So, with music, it would appear the sexes are 'equal'. It doesn't mean they are equal in other things. For a long time, no one knew how to tell a female brain in an anatomy class from a male one, but eventually distinctive differences were found. So it shouldn't be a surprise that men and women are different. But I'd say there's still a lot of room for debate on exactly what is different, and what is 'better'. In many cases, even if there's some statistical difference, there's probably enough overlap in skill that one should frequently give the person a chance, and try to be objective about evaluating whether or not they have chops to do the job they're applying for.

Comment I consider myself an agnostic and ... (Score 1) 951

Yes, we could be in a simulation. In fact, maybe none of you exist. I might have been created 5 minutes ago complete with false memories in a virtual world where I am the only conscious entity. The folks running the simulation would also be conscious entities. I might be one of their experiments.

The operative words in the above paragraph are 'could', 'maybe' and 'might'. In fact most the time I don't think about it; I just assume that other people exist and my memories and sensory input have a rough correlation to some sort of reality because that seems like the practical thing to do. But I acknowledge that I can't know for sure that that's the case. So, the rest of this post, I'm going to assume that you other people exist and this is not just for the amusement and edification of some AI students observing me in yet another run of their simulation software.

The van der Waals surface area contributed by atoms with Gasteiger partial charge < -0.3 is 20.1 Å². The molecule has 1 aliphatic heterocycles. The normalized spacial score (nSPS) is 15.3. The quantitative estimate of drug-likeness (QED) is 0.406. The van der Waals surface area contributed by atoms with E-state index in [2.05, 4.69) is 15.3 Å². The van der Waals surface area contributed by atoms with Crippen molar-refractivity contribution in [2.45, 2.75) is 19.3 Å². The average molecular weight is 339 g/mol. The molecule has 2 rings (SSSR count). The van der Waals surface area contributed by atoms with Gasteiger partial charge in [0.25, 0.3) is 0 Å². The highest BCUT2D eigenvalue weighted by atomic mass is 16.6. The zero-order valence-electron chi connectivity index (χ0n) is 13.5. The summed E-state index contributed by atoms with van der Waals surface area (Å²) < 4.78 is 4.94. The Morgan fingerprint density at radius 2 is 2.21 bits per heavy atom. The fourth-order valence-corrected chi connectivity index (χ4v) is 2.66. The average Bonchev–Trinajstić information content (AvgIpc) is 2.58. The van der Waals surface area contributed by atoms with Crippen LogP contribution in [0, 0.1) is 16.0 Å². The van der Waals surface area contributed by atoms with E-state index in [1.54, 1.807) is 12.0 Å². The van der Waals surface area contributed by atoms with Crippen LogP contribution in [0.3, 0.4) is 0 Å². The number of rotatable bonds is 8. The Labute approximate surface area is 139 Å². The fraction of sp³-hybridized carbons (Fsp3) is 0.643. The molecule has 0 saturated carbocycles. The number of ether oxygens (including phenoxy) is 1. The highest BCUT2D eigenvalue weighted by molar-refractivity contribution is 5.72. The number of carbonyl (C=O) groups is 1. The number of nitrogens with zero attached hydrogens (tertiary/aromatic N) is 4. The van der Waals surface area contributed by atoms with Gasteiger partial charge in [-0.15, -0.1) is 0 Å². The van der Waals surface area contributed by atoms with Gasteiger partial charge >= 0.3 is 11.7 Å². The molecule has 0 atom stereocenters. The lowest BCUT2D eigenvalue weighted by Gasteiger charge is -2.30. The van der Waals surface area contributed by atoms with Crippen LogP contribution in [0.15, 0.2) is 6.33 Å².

Back in the 1600s, philosopher Rene Descartes considered the matter and decided that the only thing he could know for sure was that he existed, because he was thinking about it. Everything else might have been false. (His famous line, in Latin, was Cogito ergo sum, I think therefore I am.) Older than DesCartes is the idea that life is a dream, or we are living in the dream of some god, who is himself living in the dream of a god, etc.